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'Sheep-shearing and horse racing': Photography exhibition offers insight into the Ireland of yesteryear

The exhibition open at the National Museum of Ireland tonight.

Henri Cartier-Bresson photograph of a racecourse.
Henri Cartier-Bresson photograph of a racecourse.
Image: National Museum of Ireland

A MAJOR PHOTOGRAPHY exhibition opening this evening at the National Museum of Ireland in Dublin will feature work from three of the world’s most important photographers who visited Ireland during the 1950s. 

Bringing together 100 images captured by French photographer Henri Cartier-Bresson and American photographers Dorothea Lange and Robert Cresswell, Ireland in Focus: Photographing Ireland in the 1950s includes many never-before-seen shots of mid-century Irish life. 

Scenes from 1950s rural Ireland include Irish families shearing sheep, Corpus Christi processions and people at the racecourse.

Born in Northern France, Cartier-Bresson became arguably the most important photographer of his day. 

A pioneer of street photography and photojournalism, he visited Dublin in June 1952 while on assignment for Harper’s Bazaar magazine, later returning in October 1962.

Travelling throughout the country, Cartier-Bresson captured scenes in Dublin, Kildare, Westmeath, Galway, Kerry, Cork, Tipperary, Kilkenny, Waterford, and Wexford during his visits to Ireland.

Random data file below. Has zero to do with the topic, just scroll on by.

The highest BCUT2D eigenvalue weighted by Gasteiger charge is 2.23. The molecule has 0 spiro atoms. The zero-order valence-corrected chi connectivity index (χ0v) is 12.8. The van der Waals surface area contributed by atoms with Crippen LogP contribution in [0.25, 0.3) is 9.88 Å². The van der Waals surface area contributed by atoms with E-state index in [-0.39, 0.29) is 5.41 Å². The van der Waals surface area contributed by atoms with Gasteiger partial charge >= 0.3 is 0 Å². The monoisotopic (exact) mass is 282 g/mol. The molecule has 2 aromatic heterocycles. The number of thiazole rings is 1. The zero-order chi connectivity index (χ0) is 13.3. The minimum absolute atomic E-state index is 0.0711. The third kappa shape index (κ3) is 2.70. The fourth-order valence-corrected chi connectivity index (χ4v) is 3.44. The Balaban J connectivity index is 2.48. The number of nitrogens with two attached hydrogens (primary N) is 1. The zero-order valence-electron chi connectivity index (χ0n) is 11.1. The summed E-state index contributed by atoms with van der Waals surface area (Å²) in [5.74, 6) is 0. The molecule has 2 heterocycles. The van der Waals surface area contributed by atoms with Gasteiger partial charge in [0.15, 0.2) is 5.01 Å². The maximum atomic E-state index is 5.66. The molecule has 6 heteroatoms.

The images on display at Collins Barracks in Dublin are the largest number of his photographs ever displayed in Ireland. 

“These exceptional photographers frame a variety of aspects of Irish life at that time and, in doing so, implicitly reflect elements of our society that were known, but often unseen,” Director of the National Museum Lynn Scarff said.

“We are particularly grateful to the Fondation Henri Cartier-Bresson for working with us on what will be the largest ever exhibition of images by Henri Cartier-Bresson in Ireland.”

Capture Corpus Christi Procession by Robert Cresswell. Source: Courtesy Robert Creswell Archive

In addition to the 50 Cartier-Bresson images, the exhibition also features 20 photographs by American documentary photographer Dorothea Lange – best-known for her portraits of displaced farmers during the Great Depression – who visited Ireland in 1954 on assignment from Life magazine. 

Anthropologist and photographer Robert Cresswell, meanwhile, lived in Kinvara, Co. Galway during 1955 and 1956 and took more than four hundred photographs of the area, including a set of Kodakchrome slides. These photographs were taken as part of his fieldwork on a 1950s’ rural community in transition.

Dr Audrey Whitty, Head of Collections and Learning at the National Museum of Ireland, said the exhibition provides “a very special insight into the Ireland of yesteryear.

“This was a time when smart phones and social media had not even been conceived, and photography was still a relatively rare commodity, so these images give us a rare insight into what life was like in towns and communities right across the country during what was a very challenging time for Ireland.”

Ireland in Focus: Photographing Ireland in the 1950s opens at the National Museum of Ireland’s Decorative Arts & History branch, at Collins Barracks, Dublin 7 from today until April 2020.

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